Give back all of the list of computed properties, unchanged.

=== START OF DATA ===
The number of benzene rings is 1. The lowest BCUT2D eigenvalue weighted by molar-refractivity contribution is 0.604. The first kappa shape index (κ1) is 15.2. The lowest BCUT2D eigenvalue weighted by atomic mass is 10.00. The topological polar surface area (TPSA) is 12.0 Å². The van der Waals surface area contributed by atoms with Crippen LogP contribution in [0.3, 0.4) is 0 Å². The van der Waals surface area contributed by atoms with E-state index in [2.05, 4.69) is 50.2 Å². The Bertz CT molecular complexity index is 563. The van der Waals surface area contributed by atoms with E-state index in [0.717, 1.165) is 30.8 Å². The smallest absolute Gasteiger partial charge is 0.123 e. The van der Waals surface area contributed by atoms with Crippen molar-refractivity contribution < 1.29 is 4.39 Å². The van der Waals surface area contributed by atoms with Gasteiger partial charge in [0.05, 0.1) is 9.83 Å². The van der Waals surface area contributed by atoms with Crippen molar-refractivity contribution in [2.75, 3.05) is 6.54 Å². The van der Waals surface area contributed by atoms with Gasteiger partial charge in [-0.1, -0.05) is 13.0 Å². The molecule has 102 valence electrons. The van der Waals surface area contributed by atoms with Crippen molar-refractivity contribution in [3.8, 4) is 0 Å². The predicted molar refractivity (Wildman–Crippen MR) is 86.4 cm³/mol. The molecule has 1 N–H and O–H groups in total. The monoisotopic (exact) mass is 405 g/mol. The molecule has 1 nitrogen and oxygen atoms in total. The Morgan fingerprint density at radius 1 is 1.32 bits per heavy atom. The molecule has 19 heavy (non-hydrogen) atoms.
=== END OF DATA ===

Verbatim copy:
The number of benzene rings is 1. The lowest BCUT2D eigenvalue weighted by molar-refractivity contribution is 0.604. The first kappa shape index (κ1) is 15.2. The lowest BCUT2D eigenvalue weighted by atomic mass is 10.00. The topological polar surface area (TPSA) is 12.0 Å². The van der Waals surface area contributed by atoms with Crippen LogP contribution in [0.3, 0.4) is 0 Å². The van der Waals surface area contributed by atoms with E-state index in [2.05, 4.69) is 50.2 Å². The Bertz CT molecular complexity index is 563. The van der Waals surface area contributed by atoms with E-state index in [0.717, 1.165) is 30.8 Å². The smallest absolute Gasteiger partial charge is 0.123 e. The van der Waals surface area contributed by atoms with Crippen molar-refractivity contribution < 1.29 is 4.39 Å². The van der Waals surface area contributed by atoms with Gasteiger partial charge in [0.05, 0.1) is 9.83 Å². The van der Waals surface area contributed by atoms with Crippen molar-refractivity contribution in [2.75, 3.05) is 6.54 Å². The van der Waals surface area contributed by atoms with Gasteiger partial charge in [-0.1, -0.05) is 13.0 Å². The molecule has 102 valence electrons. The van der Waals surface area contributed by atoms with Crippen molar-refractivity contribution in [3.8, 4) is 0 Å². The predicted molar refractivity (Wildman–Crippen MR) is 86.4 cm³/mol. The molecule has 1 N–H and O–H groups in total. The monoisotopic (exact) mass is 405 g/mol. The molecule has 1 nitrogen and oxygen atoms in total. The Morgan fingerprint density at radius 1 is 1.32 bits per heavy atom. The molecule has 19 heavy (non-hydrogen) atoms.